It's 4 am, but I'm not going back to bed. Here's why:
The perspective character, we'll call him Jeremy, went to a supermarket and climbed down a long ladder through various levels of underground strata until he reached the level where the Opponent was. The game was played on a mechanical chessboard, and was similar to chess but slightly different.
Jeremy's perspective switches to that of a chess piece.
Jeremy, like the other pieces, is pyramidal. He is one of the smallest pieces on the board. A pawn. His mother is encouraging him to take the king.
Instead, Jeremy is taken. But the Opponent seems to be secretly helping him out, and due to an obscure rule, he is brought back into the game.
The Jeremy piece is now the tallest piece on the board; this makes him something like a bishop.
Jeremy is afraid he will be instantly taken again. It is not his turn to move, and he feels helpless. But a flurry of action surrounds him, and suddenly the action has moved away, downhill and in front of him. Pieces flicker in and out of existence, being taken and duplicated in rapid succession.
Suddenly, it's Jeremy's turn. He's confused, and looks with trepidation at the field. Again, the Opponent helps him: he points to a spot. Yes! This is the way!
The Jeremy piece runs to the square pointed out. Lights flash. Photographers hurry to take pictures of the wonderful scenario before the computer resets the chessboard.
The game ended in a tie. The press seems to be amazed. Ties must be very rare in this game.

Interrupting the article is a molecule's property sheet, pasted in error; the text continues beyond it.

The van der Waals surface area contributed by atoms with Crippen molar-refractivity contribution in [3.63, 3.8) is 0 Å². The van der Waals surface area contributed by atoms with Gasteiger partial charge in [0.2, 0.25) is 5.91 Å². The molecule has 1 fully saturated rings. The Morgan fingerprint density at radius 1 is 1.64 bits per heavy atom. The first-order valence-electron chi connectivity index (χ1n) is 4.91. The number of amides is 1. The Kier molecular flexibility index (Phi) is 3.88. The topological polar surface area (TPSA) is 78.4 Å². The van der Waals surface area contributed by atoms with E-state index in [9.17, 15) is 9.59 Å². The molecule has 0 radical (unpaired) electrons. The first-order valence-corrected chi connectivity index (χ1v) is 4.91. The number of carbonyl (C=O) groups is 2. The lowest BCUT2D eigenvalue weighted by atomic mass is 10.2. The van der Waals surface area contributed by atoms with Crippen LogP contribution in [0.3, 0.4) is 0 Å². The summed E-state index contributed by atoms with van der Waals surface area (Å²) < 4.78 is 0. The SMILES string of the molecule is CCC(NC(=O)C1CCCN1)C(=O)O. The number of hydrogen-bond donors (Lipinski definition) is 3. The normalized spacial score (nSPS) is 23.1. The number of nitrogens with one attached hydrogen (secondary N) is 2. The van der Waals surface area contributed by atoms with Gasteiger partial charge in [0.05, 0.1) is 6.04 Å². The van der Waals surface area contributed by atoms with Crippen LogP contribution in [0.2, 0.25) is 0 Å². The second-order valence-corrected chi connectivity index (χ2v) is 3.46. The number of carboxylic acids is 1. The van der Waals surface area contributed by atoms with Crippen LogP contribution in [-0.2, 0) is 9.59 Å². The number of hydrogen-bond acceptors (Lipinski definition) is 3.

The Opponent and Jeremy shake off the paparazzi and climb down another ladder alone together to lower levels. The Opponent is talking about the chessboard computer's superintelligence.
"We told it the police had taken one of its pieces. Within the hour, every station in the city had been brought to its knees."
They have reached the lowest level. The impression of the place is that it is being painted by the computer.
There are uneven swaths of black paint along the dimly lit tunnel wall, intermittently covering a black-and-white checkerboard pattern. The Opponent walks him down the tunnel, talking more to him about the computer's history, and tracing out patterns on the wall.
An invisible tension builds. They reach a section of wall still unpainted. On the level of the floor someone has written:
nO, noT YOu
Jeremy sees the inscription, and on inspection sees that it wasn't written in paint. It is, of course, blood. He looks again. The whole checker pattern has been painted in the same material.
The Opponent pulls out a knife.
And that's the last thing Jeremy ever saw.